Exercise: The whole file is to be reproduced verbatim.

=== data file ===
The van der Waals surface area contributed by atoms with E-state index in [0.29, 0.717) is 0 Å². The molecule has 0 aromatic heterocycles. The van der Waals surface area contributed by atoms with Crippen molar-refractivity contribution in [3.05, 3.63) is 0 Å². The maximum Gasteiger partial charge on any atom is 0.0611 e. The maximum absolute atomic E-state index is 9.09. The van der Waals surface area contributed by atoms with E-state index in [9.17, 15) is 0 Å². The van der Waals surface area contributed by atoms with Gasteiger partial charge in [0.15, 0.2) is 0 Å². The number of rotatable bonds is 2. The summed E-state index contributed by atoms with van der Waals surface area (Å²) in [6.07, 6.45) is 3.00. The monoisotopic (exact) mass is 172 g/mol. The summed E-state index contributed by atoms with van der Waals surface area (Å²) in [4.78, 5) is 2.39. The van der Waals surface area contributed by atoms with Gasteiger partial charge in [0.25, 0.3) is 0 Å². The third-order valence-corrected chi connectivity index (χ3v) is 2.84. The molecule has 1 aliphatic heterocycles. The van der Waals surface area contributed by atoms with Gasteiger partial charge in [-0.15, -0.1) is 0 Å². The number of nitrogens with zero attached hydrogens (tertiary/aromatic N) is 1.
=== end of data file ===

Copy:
The van der Waals surface area contributed by atoms with E-state index in [0.29, 0.717) is 0 Å². The molecule has 0 aromatic heterocycles. The van der Waals surface area contributed by atoms with Crippen molar-refractivity contribution in [3.05, 3.63) is 0 Å². The maximum Gasteiger partial charge on any atom is 0.0611 e. The maximum absolute atomic E-state index is 9.09. The van der Waals surface area contributed by atoms with E-state index in [9.17, 15) is 0 Å². The van der Waals surface area contributed by atoms with Gasteiger partial charge in [0.15, 0.2) is 0 Å². The number of rotatable bonds is 2. The summed E-state index contributed by atoms with van der Waals surface area (Å²) in [6.07, 6.45) is 3.00. The monoisotopic (exact) mass is 172 g/mol. The summed E-state index contributed by atoms with van der Waals surface area (Å²) in [4.78, 5) is 2.39. The van der Waals surface area contributed by atoms with Gasteiger partial charge in [0.25, 0.3) is 0 Å². The third-order valence-corrected chi connectivity index (χ3v) is 2.84. The molecule has 1 aliphatic heterocycles. The van der Waals surface area contributed by atoms with Gasteiger partial charge in [-0.15, -0.1) is 0 Å². The number of nitrogens with zero attached hydrogens (tertiary/aromatic N) is 1.